Tag Archives: urban science

New paper: Urban science: a short primer

Rob Kitchin has published a new Programmable City working paper (No. 23), ‘Urban science: a short primer‘, on SocArXiv.

Abstract: This paper provides a short introductory overview of urban science. It defines urban science, details its practioners and their aims, sets out its relationship to urban informatics and urban studies, and explains its epistemology and the analysis of urban big data. It then summarizes criticism of urban science with respect to epistemology, instrumental rationality, data issues, and ethics. It is concluded that urban science research will continue to grow for the foreseeable future, providing a valuable means of making sense of cities, but that it is unlikely it will become a new paradigm, producing an integrative approach that replaces the diverse philosophical traditions within urban studies.

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New paper: The ethics of smart cities and urban science

A new paper by Rob Kitchin has been published in Philosophical Transactions A titled ‘The ethics of smart cities and urban science’ in a special issue on ‘The ethical impact of data science’.


Software-enabled technologies and urban big data have become essential to the functioning of cities. Consequently, urban operational governance and city services are becoming highly responsive to a form of data-driven urbanism that is the key mode of production for smart cities. At the heart of data-driven urbanism is a computational understanding of city systems that reduces urban life to logic and calculative rules and procedures, which is underpinned by an instrumental rationality and realist epistemology. This rationality and epistemology are informed by and sustains urban science and urban informatics, which seek to make cities more knowable and controllable. This paper examines the forms, practices and ethics of smart cities and urban science, paying particular attention to: instrumental rationality and realist epistemology; privacy, datafication, dataveillance and geosurveillance; and data uses, such as social sorting and anticipatory governance. It argues that smart city initiatives and urban science need to be re-cast in three ways: a re-orientation in how cities are conceived; a reconfiguring of the underlying epistemology to openly recognize the contingent and relational nature of urban systems, processes and science; and the adoption of ethical principles designed to realize benefits of smart cities and urban science while reducing pernicious effects.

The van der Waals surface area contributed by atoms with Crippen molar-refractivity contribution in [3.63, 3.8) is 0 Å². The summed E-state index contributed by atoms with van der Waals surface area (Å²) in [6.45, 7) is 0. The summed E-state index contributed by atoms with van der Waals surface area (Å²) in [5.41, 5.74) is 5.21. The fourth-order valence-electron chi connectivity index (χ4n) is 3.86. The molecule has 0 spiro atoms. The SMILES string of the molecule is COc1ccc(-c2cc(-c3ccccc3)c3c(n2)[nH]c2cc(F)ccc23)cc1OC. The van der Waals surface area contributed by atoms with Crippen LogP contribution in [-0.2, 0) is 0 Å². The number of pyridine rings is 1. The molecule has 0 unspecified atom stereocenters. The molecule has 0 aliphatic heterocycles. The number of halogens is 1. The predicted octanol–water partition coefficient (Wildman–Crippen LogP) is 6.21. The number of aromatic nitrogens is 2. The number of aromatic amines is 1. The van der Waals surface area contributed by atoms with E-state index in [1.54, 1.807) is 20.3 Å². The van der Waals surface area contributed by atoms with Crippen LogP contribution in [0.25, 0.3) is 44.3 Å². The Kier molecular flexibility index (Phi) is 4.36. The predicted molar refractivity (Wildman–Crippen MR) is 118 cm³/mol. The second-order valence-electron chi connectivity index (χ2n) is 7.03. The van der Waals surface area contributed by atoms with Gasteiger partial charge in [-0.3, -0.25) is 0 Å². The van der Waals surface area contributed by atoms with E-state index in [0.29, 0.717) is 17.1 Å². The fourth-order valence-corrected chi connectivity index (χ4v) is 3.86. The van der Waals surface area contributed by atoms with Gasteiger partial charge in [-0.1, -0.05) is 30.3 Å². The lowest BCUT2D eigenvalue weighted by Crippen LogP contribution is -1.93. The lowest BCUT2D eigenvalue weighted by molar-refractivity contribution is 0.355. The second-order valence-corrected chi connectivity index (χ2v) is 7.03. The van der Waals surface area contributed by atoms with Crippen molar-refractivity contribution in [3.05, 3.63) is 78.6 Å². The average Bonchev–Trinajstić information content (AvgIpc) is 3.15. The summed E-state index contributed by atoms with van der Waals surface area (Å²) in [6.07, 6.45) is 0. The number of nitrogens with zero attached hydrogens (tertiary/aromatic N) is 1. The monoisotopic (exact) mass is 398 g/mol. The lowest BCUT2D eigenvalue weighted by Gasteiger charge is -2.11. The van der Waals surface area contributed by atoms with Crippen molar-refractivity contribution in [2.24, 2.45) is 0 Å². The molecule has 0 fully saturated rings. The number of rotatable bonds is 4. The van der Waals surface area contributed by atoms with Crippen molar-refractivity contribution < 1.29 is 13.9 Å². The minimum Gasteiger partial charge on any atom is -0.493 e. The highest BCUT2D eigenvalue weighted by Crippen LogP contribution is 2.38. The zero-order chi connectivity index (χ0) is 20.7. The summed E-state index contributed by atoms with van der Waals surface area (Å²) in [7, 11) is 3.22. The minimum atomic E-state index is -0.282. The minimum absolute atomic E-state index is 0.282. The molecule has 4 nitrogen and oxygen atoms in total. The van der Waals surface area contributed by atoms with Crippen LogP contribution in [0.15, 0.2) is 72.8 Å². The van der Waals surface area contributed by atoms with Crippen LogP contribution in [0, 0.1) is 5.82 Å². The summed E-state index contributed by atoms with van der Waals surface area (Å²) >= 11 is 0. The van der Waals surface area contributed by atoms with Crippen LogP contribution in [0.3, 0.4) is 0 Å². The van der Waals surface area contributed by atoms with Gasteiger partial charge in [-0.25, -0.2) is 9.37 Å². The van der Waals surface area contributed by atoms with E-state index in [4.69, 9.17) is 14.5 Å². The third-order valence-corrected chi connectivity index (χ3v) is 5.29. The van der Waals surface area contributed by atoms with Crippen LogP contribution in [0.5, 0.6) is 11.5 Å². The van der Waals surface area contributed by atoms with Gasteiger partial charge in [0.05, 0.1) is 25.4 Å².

The paper is behind a paywall, so if you don’t have access and you’re interested in reading email Rob (rob.kitchin@nuim.ie) and he’ll send you a copy.

New paper: Data-driven, networked urbanism

A new paper, ‘Data-driven, networked urbanism’, has been published by Rob Kitchin as Programmable City Working Paper 14.  The paper has been prepared for the Data and the City workshop to be held at Maynooth University Aug 31th-Sept 1st.


For as long as data have been generated about cities various kinds of data-informed urbanism have been occurring.  In this paper, I argue that a new era is presently unfolding wherein data-informed urbanism is increasingly being complemented and replaced by data-driven, networked urbanism.  Cities are becoming ever more instrumented and networked, their systems interlinked and integrated, and vast troves of big urban data are being generated and used to manage and control urban life in real-time. Data-driven, networked urbanism, I contend, is the key mode of production for what have widely been termed smart cities.  In this paper I provide a critical overview of data-driven, networked urbanism and smart cities focusing in particular on the relationship between data and the city (rather than network infrastructure or computational or urban issues), and critically examine a number of urban data issues including: the politics of urban data; data ownership, data control, data coverage and access; data security and data integrity; data protection and privacy, dataveillance, and data uses such as social sorting and anticipatory governance; and technical data issues such as data quality, veracity of data models and data analytics, and data integration and interoperability.  I conclude that whilst data-driven, networked urbanism purports to produce a commonsensical, pragmatic, neutral, apolitical, evidence-based form of responsive urban governance, it is nonetheless selective, crafted, flawed, normative and politically-inflected.  Consequently, whilst data-driven, networked urbanism provides a set of solutions for urban problems, it does so within limitations and in the service of particular interests.

Key words: big data, data analytics, governance, smart cities, urban data, urban informatics, urban science

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